deadstock

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English[edit]

Alternative forms[edit]

Etymology[edit]

dead +‎ stock

Noun[edit]

deadstock (countable and uncountable, plural deadstocks)

  1. Merchandise that has not yielded any use yet: from the view of the entrepreneur, one that has failed to be sold or processed and is now stowed away for possible sale or manufacturing at a later date, from the view of the consumer, a piece that has been obtained but not found application and is now—perhaps even with original labelling or packagingstored for future ideas.
    • 1861, “SUPERFLUOUS INDIGNATION.”, in The New York Times[1]:
      No newsboy could possibly have got half way to Fairfax with any copies of the TIMES "unsold:" -- he wouldn't have had one left by the time he had crossed the Potomac, but would have fallen back on his dead stock of Tribunes and Heralds.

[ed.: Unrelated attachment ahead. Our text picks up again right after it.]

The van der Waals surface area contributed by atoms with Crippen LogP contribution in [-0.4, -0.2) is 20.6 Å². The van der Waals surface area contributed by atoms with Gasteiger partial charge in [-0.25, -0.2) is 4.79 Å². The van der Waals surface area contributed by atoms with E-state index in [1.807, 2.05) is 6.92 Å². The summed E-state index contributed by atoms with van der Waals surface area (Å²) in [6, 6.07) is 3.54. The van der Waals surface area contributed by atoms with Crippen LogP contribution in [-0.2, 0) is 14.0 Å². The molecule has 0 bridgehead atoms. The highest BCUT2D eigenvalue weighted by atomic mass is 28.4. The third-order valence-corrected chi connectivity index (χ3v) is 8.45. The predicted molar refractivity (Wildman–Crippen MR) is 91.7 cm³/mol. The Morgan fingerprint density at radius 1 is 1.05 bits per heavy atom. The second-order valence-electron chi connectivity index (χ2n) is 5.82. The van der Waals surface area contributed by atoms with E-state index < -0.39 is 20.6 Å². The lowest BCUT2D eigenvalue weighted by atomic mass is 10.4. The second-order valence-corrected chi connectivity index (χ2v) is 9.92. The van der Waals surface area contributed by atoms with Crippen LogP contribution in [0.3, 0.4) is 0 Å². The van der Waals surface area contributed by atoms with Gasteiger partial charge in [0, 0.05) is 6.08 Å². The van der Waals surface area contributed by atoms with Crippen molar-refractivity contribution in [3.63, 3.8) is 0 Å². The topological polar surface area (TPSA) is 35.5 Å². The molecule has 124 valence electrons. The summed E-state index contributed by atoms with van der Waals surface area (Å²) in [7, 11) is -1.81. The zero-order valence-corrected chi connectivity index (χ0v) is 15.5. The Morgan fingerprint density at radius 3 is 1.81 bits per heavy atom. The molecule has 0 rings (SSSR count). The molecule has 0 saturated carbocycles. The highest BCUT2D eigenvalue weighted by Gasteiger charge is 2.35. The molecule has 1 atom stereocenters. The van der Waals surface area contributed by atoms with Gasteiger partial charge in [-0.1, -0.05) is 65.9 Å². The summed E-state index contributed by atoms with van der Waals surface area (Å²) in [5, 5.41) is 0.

• 2012, Time Out New York[2]:
      the small space is a goldmine of never-been-worn big-name deadstock, including threads by Miu Miu, Alberta Ferretti and Stella McCartney, []
  2. Agricultural implements and stored produce, distinguished from livestock.
    • 2013, Origins and Spread of Domestic Animals in Southwest Asia and Europe:
      [] examining in turn, the husbandry of livestock, the consumption of domestic deadstock, and hunting in the earlier Neolithic, []
    • 2014, David Bland, Practical Poultry Keeping[3]:
      Poultry housing is the 'dead stock' of a poultry unit and as such represents a considerable portion of the capital outlay, []

Verb[edit]

deadstock (third-person singular simple present deadstocks, present participle deadstocking, simple past and past participle deadstocked)

  1. (transitive, fashion slang) To store in appropriate packaging for later.

Derived terms[edit]

Anagrams[edit]